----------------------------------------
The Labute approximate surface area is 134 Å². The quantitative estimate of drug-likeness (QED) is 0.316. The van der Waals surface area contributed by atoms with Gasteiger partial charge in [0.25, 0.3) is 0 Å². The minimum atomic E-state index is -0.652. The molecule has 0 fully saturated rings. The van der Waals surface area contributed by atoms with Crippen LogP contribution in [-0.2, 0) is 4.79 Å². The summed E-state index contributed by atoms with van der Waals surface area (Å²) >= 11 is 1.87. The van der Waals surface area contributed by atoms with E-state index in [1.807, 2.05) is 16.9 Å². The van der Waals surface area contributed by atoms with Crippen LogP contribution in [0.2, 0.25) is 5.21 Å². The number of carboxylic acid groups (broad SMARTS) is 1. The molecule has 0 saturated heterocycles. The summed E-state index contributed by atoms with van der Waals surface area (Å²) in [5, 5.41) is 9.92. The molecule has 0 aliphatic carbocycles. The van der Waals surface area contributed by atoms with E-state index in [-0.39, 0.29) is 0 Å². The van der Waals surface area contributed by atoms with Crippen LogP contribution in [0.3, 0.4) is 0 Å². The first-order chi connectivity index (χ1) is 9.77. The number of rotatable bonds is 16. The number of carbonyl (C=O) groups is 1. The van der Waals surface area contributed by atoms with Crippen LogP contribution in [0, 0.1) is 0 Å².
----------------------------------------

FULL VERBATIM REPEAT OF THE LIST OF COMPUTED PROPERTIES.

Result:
The Labute approximate surface area is 134 Å². The quantitative estimate of drug-likeness (QED) is 0.316. The van der Waals surface area contributed by atoms with Gasteiger partial charge in [0.25, 0.3) is 0 Å². The minimum atomic E-state index is -0.652. The molecule has 0 fully saturated rings. The van der Waals surface area contributed by atoms with Crippen LogP contribution in [-0.2, 0) is 4.79 Å². The summed E-state index contributed by atoms with van der Waals surface area (Å²) >= 11 is 1.87. The van der Waals surface area contributed by atoms with E-state index in [1.807, 2.05) is 16.9 Å². The van der Waals surface area contributed by atoms with Crippen LogP contribution in [0.2, 0.25) is 5.21 Å². The number of carboxylic acid groups (broad SMARTS) is 1. The molecule has 0 saturated heterocycles. The summed E-state index contributed by atoms with van der Waals surface area (Å²) in [5, 5.41) is 9.92. The molecule has 0 aliphatic carbocycles. The van der Waals surface area contributed by atoms with E-state index in [-0.39, 0.29) is 0 Å². The van der Waals surface area contributed by atoms with Crippen LogP contribution in [0.3, 0.4) is 0 Å². The first-order chi connectivity index (χ1) is 9.77. The number of rotatable bonds is 16. The number of carbonyl (C=O) groups is 1. The van der Waals surface area contributed by atoms with Crippen LogP contribution in [0, 0.1) is 0 Å².